Blogging by the Bushel
With numerous challenges over the past several years for producers, we at Mercer Landmark understand the need for a comprehensive risk management solution. We seek to provide our customers with unparalleled service to ensure maximum results.

Market Report

Tuesday October 10th, 2017

December 17 corn closed down ¼ at $3.49 ¼ and March 18 closed unchanged at $3.62 ¾. November beans closed down ¾ at $9.66 and January 18 closed down 1 at $9.76 ¼. December wheat closed down ¾ at $4.35 ¼ and July 18 closed down 1 at $4.82 ¾. Crude oil closed up $1.30 at $51.23.

The corn market remains “tiresomely boring”, putting in the third consecutive fractionally better/worse finish. Volume numbers reflect this, with less than 100,000 December traded outright today in a $.03 range. Funds were viewed small net sellers as they accumulate a net short in corn that now likely exceeds 175,000 combined futures and options. For seemingly the umpteenth week in a row, the USDA’s corn harvest progress estimate lagged expectations. Corn harvest advanced just 5% wk/wk to 22% complete, which is 15% behind average. The market was looking for harvest progress in the mid-high 20′s. This would imply 17.2 million corn acres have been harvested to date, 25% of which was found in Illinois. Plenty of corn supply around from old crop stocks, so likely not a concern. Conditions up-ticked again this week, finding 1% more in the “Good-Excellent” column and 1% less in the “Poor-Very Poor” column. 64% G-E compares to 73% this time last year. Not that conditions matter much at this late stage. Back to harvest, much of the lower and eastern Midwest was warm and dry Monday and harvesting likely resumed in areas that saw light rain during the past weekend.  Technically, corn still remains solidly within its recent trading range, with tough resistance noted closer to $3.60, while initial support extends down to the $3.45 area. Downside objectives at $3.35 remain open. The “narrowing triangle” pattern remains intact, though we are spending more and more time in the lower portion of it. $3.50 forever and ever. Chart indicators are solidly mixed, reflecting indecisive trade.

The soybean market appeared poised for a rally day but early strength could not hold settling a shade lower on the day.  Prices remain stuck in their two-sided range for now, roughly defined by $9.50 to $9.87 November. A slightly friendly Brazilian production report helped boost the market early on with a fresh USDA sales announcement, strong weekly inspections and a sharply lower dollar all attracting additional buyers to trade $.09 higher at one point, but by mid-day that enthusiasm had melted away and the market slipped lower. A chance for rains for Brazil reaching up into the North or the country in the second week of the outlook was the main negative influence, besides the massive stocks of beans domestically and globally that is. USDA flashed 131 mt beans sold to China, only the second reported sale in the past 7 trading days after a much more active period the prior 6 weeks or so.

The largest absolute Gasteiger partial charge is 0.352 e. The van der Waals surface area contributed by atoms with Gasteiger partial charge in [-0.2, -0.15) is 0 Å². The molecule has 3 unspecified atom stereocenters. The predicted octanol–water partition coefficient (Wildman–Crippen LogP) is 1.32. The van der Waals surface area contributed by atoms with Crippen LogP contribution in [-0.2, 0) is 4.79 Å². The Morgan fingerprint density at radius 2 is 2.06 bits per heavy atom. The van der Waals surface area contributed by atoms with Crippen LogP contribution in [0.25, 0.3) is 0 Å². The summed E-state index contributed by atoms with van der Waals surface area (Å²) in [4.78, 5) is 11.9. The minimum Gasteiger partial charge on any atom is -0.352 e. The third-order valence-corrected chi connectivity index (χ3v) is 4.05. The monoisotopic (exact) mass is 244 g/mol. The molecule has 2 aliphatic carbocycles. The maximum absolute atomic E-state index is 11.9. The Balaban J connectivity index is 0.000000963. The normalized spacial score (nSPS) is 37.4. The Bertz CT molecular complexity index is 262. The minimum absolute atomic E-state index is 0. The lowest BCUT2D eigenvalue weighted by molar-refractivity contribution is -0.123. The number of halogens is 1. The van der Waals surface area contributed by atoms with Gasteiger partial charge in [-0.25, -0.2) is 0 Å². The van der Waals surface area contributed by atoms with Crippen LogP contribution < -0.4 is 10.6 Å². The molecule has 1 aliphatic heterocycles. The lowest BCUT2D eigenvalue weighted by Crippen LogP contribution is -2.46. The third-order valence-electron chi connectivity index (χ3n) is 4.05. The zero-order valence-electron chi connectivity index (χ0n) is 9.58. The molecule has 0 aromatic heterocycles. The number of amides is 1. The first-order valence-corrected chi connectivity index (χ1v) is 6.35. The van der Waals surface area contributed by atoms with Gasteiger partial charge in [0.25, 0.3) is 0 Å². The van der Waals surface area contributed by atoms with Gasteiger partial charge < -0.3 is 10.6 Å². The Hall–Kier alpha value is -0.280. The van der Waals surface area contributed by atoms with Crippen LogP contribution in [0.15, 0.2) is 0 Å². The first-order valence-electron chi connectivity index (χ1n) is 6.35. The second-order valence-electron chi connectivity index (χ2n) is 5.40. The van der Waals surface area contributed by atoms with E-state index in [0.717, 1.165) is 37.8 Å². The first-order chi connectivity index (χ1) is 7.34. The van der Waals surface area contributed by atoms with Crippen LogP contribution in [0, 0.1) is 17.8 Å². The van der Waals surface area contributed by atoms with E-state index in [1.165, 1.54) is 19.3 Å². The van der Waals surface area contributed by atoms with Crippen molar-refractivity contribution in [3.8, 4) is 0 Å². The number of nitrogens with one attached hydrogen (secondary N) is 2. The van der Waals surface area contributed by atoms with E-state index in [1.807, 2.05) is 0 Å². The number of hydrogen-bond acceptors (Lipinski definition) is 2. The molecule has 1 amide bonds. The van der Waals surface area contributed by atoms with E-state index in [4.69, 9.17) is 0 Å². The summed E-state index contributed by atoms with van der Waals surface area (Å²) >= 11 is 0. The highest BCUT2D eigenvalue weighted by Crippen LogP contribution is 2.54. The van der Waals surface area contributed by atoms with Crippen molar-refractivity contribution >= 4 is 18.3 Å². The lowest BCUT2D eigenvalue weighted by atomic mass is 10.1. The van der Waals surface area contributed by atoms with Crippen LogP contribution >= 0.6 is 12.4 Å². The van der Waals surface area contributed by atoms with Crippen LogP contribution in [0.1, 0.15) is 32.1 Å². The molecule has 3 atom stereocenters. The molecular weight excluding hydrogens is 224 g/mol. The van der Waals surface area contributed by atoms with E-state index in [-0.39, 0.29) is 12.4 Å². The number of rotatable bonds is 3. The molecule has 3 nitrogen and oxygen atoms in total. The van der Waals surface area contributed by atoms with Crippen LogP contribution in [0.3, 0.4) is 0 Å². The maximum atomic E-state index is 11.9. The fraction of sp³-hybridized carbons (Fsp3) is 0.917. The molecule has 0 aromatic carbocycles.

It was a mixed session for the wheat complex overnight and throughout the day. During the evening it was Mpls that was the strongest of the three, but during the day that would flip and Spring wheat futures finished the day the poorest at more than $.05, while Chicago was around $.01 lower and KC was able to eke out marginal gains. Offers out to Egypt this morning were similar, if not slightly above week ago levels, and remember, the wheat complex seemed to receive a boost last week with the Egyptian tender, so it was not too much of a surprise to see futures firm early in the session. We have a crop report Thursday morning, but the report is more of a corn and soybean report than wheat. Expect the wheat complex to be a follower after the data is released. That being said, if the report does come out friendly, keep in mind both the HRW and SRW wheat contracts still have a lot of overhead to deal with following the Sept 29th crop report. We have already seen Chicago struggle on its most recent move to $4.50, and see no reason for that to change. Crop progress was delayed a day because of the Columbus Day holiday, and the USDA said winter wheat planting moved up 12 and is now 48% complete vs 57% this time last year and 58% normal. Winter wheat emerged is seen at 25% vs 13% last week, 32% this time last year and 30% normal.

Anna Kaverman

anna@mercerlandmark.com

Leave a Reply

Your email address will not be published. Required fields are marked *

*

* Copy this password:

* Type or paste password here:

38,020 Spam Comments Blocked so far by Spam Free Wordpress

You may use these HTML tags and attributes: <a href="" title=""> <abbr title=""> <acronym title=""> <b> <blockquote cite=""> <cite> <code> <del datetime=""> <em> <i> <q cite=""> <strike> <strong>